|Publication number||US7354556 B2|
|Application number||US 10/722,494|
|Publication date||Apr 8, 2008|
|Filing date||Nov 28, 2003|
|Priority date||Dec 12, 1998|
|Also published as||US20040081591|
|Publication number||10722494, 722494, US 7354556 B2, US 7354556B2, US-B2-7354556, US7354556 B2, US7354556B2|
|Inventors||John Patrick Perkins|
|Original Assignee||Accentus Plc|
|Export Citation||BiBTeX, EndNote, RefMan|
|Patent Citations (5), Referenced by (14), Classifications (8), Legal Events (4)|
|External Links: USPTO, USPTO Assignment, Espacenet|
This is a continuation of application Ser. No. 09/857,880, filed on Jun. 12, 2001, now abandoned.
The present invention relates to a process and an apparatus for subjecting fluids to irradiation by high intensity ultrasound.
If a liquid is subjected to a high ultrasonic intensity, that is to say an intensity greater than about 0.3 W/cm2 at a frequency typically in the range 10 kHz to 100 kHz, then there is a significant deposition of energy into the liquid through attenuation and non-linear effects. This may lead to physical changes (for example streaming, mixing, or emulsification) or to chemical changes, and the present invention is principally concerned with the latter, which may be referred to as sonochemistry. The most significant sonochemical effects are usually associated with cavitation in the liquid, especially transient vaporous cavitation, which typically only occurs at an ultrasonic intensity above a threshold which is typically above 0.3 W/cm2 and is different for different liquids.
An apparatus for subjecting a liquid to a very high intensity is described in GB 2 243 092 B (UKAEA), in which a transducer is attached to one end of a tapered resonant coupler, the coupler having a nodal flange; this flange is attached to a sleeve projecting from the wall of a pipe containing the liquid, and the spade around the sides and end of the coupler within the sleeve is filled with a coupling liquid such as olive oil. The use of such a nodal flange mounting enables a transducer of higher power to be used, but the apparatus is somewhat complex. It has also been suggested, for example in U.S. Pat. No. 4,433,916 (Hall), to attach a plurality of acoustic transducers directly to the wall of a cylindrical vessel containing a fluid, with a specified phase difference between the acoustic signals applied to adjacent transducers. Similarly, U.S. Pat. No. 4,369,100 (Sawyer) describes attaching ultrasonic transducers to the outer wall of an annular duct so that both the inner and outer walls are set in resonance. And U.S. Pat. No. 2,578,505 (Carlin) also describes a pipe with several transducers attached to the surface arranged in one or more circumferential rings.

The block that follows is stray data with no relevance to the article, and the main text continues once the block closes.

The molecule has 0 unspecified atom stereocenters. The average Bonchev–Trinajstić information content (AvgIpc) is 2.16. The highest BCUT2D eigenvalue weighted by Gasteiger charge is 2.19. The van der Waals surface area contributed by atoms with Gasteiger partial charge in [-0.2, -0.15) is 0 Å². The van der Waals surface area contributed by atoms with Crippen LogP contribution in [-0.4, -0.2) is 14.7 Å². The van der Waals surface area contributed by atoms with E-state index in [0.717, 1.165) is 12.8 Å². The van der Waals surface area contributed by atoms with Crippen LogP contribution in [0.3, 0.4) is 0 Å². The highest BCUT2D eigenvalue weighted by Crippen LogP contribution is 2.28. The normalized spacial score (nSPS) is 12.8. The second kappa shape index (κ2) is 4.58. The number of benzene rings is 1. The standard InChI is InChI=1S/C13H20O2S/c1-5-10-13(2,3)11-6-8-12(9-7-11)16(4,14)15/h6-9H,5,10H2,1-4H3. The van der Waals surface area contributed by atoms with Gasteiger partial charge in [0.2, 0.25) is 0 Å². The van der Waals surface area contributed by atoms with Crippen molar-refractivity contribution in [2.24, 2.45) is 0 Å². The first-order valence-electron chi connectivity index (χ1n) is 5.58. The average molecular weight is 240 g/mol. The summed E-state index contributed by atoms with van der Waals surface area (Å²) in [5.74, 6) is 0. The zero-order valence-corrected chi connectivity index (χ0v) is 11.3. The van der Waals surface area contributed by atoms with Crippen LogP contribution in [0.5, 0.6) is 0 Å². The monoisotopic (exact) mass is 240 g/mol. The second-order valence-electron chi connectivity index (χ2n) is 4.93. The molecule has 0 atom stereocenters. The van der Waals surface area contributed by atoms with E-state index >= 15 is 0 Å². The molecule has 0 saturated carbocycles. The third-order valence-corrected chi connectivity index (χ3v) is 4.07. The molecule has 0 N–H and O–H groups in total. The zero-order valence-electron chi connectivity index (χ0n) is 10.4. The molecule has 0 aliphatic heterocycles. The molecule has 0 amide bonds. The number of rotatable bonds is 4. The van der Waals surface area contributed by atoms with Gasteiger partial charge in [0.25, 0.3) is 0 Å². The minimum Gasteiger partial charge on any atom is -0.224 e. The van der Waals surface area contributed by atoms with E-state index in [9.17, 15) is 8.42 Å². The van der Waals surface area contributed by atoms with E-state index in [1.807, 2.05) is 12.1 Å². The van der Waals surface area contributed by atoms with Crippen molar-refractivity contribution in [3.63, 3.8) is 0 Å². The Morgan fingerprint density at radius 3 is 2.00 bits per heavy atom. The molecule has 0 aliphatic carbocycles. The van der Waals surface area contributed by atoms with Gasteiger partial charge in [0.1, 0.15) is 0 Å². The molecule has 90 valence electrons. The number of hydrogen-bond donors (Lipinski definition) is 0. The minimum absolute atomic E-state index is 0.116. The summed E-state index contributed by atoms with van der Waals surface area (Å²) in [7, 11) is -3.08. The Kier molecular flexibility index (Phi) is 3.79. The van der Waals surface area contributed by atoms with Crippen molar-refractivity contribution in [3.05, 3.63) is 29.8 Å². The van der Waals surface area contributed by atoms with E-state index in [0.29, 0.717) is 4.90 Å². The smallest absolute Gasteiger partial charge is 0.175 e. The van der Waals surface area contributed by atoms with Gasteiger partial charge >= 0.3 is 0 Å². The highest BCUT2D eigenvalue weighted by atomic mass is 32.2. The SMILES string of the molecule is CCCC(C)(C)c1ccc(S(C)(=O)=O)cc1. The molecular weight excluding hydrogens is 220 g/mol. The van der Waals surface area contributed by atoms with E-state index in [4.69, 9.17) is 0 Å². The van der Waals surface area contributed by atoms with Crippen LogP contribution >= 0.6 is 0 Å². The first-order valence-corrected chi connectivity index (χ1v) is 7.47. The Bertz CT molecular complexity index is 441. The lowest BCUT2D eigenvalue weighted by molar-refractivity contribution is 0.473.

According to the present invention there is provided an apparatus for subjecting a fluid to irradiation by high intensity ultrasound, the apparatus comprising a generally cylindrical vessel, and a multiplicity of ultrasonic transducers attached to a wall of the vessel in an array that extends both circumferentially and longitudinally so as to radiate ultrasonic waves into a fluid in the vessel, the vessel being large enough that each transducer radiates into fluid at least 0.1 m thick, each transducer being connected to a signal generator arranged so that the transducer radiates no more than 3 W/cm2, the transducers being sufficiently close to each other, and the number of transducers being sufficiently high, that the power dissipation within the vessel is at least 25 W/litre but no more than 150 W/litre.
The values of power given here are those of the electrical power delivered to the transducer or the transducers, as this is relatively easy to determine. There will inevitably be losses in converting electrical to acoustic power, and in transmitting the acoustic power from the transducer into the fluid within the vessel, but these are difficult to assess accurately. The transducer typically is at least 90% efficient in converting electrical to acoustic power.
The power radiated by each transducer may for example be in the range 1-2 W/cm2. This is a similar power intensity to that used in ultrasonic cleaning baths, and is above the threshold required to achieve cavitation. The resonant ultrasonic coupler with a nodal flange (as described in GB 2 243 092 B) can achieve significantly higher power intensities, for example radiating more than 10 W/cm2, but the lower intensity ultrasound generated by the present invention can propagate much further through a liquid, and the stresses in the transducers are much less.